Know the warning signs. One of the biggest signs of identity theft is if your child starts receiving credit card or loan offers in the mail, according to Kevin Gallegos, senior vice president of new client enrollment and Phoenix operations with Freedom Financial, a debt settlement company. Receiving collection calls, notices from the IRS about unpaid taxes or denial of government benefits are also some telltale signs. Keep an eye out for any suspicious communication aimed at your child.
Never share your child’s Social Security number. A Social Security number is the key to unlocking credit in many cases, so you don’t want it to fall into the wrong hands. “If you are asked for a Social Security number for identification purposes, whether at school, a doctor’s office or other, ask if you can use only the last four digits or see if you can identify the child in some other way,” says Gallegos.
Hold your child’s school accountable. Since school can be a minefield of identity theft risks, it’s important to follow up with administrators to ensure your child’s credit isn’t compromised. Under the Family Educational Rights and Privacy Act, or FERPA, it’s your child’s right to have the privacy of their student education records protected. It also gives you the right to opt out of sharing directory information with third parties.
The FTC recommends starting by finding out who has access to your child’s information and making sure it’s kept in a secure location. You might want to opt out of being included in the school directory as well. To do this, it’s best to put your request in writing and keep a copy for your own records.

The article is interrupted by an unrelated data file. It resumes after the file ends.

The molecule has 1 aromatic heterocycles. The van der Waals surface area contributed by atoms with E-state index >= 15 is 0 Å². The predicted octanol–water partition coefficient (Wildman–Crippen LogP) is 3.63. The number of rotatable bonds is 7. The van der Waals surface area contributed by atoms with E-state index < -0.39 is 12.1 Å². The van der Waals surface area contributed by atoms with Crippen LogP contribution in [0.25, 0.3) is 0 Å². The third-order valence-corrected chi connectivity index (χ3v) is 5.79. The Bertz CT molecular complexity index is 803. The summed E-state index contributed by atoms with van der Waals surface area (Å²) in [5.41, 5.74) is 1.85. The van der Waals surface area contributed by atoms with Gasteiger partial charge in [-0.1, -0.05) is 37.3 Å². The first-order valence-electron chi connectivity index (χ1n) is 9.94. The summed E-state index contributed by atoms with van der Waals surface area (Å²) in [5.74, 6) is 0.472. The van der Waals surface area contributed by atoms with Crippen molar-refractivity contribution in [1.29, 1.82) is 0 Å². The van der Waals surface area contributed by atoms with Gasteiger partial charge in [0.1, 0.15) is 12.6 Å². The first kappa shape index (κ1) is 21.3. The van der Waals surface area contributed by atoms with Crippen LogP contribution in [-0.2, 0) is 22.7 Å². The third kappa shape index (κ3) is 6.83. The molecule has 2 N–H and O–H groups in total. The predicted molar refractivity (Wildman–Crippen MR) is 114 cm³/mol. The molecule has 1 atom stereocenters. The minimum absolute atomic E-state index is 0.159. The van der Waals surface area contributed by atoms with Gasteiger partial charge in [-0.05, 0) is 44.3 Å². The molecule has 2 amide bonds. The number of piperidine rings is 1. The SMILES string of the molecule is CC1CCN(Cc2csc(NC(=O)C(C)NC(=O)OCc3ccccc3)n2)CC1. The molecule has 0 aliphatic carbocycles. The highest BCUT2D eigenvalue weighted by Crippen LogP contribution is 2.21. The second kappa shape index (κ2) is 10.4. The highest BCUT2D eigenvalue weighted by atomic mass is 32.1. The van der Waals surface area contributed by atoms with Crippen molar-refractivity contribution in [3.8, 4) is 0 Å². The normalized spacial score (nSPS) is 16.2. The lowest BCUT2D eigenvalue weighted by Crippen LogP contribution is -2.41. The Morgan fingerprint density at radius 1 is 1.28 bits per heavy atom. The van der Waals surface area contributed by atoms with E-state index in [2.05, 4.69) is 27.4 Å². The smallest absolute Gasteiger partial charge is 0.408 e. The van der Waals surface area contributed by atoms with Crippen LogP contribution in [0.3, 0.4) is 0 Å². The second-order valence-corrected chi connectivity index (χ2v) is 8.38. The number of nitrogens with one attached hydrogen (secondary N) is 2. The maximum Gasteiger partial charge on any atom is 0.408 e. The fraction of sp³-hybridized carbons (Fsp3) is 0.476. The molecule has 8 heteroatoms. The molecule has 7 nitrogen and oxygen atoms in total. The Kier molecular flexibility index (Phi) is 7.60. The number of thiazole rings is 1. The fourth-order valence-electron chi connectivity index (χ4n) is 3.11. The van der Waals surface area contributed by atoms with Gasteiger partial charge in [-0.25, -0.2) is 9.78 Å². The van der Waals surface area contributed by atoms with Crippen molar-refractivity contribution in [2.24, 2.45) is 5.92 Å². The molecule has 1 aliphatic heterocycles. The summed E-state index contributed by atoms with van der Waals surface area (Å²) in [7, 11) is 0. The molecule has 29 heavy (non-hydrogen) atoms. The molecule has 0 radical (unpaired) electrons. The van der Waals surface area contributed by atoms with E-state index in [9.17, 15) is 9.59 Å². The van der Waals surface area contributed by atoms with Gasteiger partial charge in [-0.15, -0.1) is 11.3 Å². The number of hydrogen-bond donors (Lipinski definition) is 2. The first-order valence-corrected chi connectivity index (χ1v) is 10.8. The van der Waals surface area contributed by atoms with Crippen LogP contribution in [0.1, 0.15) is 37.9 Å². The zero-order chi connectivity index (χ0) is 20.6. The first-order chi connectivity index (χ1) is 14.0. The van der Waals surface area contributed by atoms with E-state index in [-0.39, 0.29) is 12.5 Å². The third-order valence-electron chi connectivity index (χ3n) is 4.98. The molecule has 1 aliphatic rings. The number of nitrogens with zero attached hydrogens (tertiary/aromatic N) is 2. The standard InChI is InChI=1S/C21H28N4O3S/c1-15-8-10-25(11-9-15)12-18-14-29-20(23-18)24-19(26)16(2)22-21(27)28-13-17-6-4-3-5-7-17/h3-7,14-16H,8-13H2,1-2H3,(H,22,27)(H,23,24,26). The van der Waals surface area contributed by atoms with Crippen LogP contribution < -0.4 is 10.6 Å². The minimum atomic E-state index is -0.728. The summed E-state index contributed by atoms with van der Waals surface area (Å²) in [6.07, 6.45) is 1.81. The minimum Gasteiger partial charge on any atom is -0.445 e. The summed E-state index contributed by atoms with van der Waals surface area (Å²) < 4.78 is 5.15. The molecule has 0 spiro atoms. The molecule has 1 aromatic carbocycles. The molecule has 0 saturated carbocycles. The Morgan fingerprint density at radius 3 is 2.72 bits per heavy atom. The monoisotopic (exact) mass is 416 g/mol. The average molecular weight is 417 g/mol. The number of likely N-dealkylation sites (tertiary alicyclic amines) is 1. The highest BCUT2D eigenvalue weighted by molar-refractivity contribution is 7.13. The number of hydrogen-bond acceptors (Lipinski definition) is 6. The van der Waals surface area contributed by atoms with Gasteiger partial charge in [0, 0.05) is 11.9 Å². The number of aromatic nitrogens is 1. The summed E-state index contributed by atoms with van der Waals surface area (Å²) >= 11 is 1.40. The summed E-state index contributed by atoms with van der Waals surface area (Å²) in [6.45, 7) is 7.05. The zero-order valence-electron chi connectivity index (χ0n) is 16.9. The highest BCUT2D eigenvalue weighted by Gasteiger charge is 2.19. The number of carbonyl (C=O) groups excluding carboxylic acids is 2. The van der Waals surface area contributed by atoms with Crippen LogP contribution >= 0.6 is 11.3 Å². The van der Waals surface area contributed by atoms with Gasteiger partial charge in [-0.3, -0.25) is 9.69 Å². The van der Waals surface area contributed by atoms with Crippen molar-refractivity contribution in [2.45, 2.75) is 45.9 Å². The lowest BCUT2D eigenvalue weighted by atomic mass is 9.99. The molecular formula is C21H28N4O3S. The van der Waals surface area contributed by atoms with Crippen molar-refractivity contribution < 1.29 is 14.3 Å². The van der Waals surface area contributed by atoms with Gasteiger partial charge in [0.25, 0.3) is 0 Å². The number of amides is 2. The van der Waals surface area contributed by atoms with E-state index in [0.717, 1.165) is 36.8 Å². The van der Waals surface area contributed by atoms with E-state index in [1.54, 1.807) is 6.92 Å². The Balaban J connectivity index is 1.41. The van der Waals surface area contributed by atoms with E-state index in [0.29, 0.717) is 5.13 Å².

Additionally, be wary of any school forms you receive through the mail or online that request personally identifying information for your child. Find out how the information will be used and who it will be shared with. If you’re not comfortable providing that information, again, opt out. If your rights under FERPA are violated, you should file a complaint with the U.S. Department of Education via the Family Policy Compliance Office.
Be especially cautious with foster children. If you are the parent of a child who has been in the foster system, be especially vigilant. “They can be at greater risk of identity theft, as their information passes through many hands,” says Gallegos.
In 2011, Congress passed a law requiring child welfare agencies to help foster kids check and repair their credit when they turn 16. However, if your child is younger, there’s a good chance their credit hasn’t been monitored in any way.
Regularly review credit reports. Not all minors have credit reports. In fact, the three major credit reporting agencies — Experian, Equifax and TransUnion — don’t knowingly keep data on children younger than 13. The process for requesting a minor’s credit report varies by agency:
— Experian: To find out if Experian has a credit report for your child, you’ll need to fill out this form and mail or email it to Experian. If there is a credit report on file, Experian will place a freeze on your child’s credit and add a security alert to the file.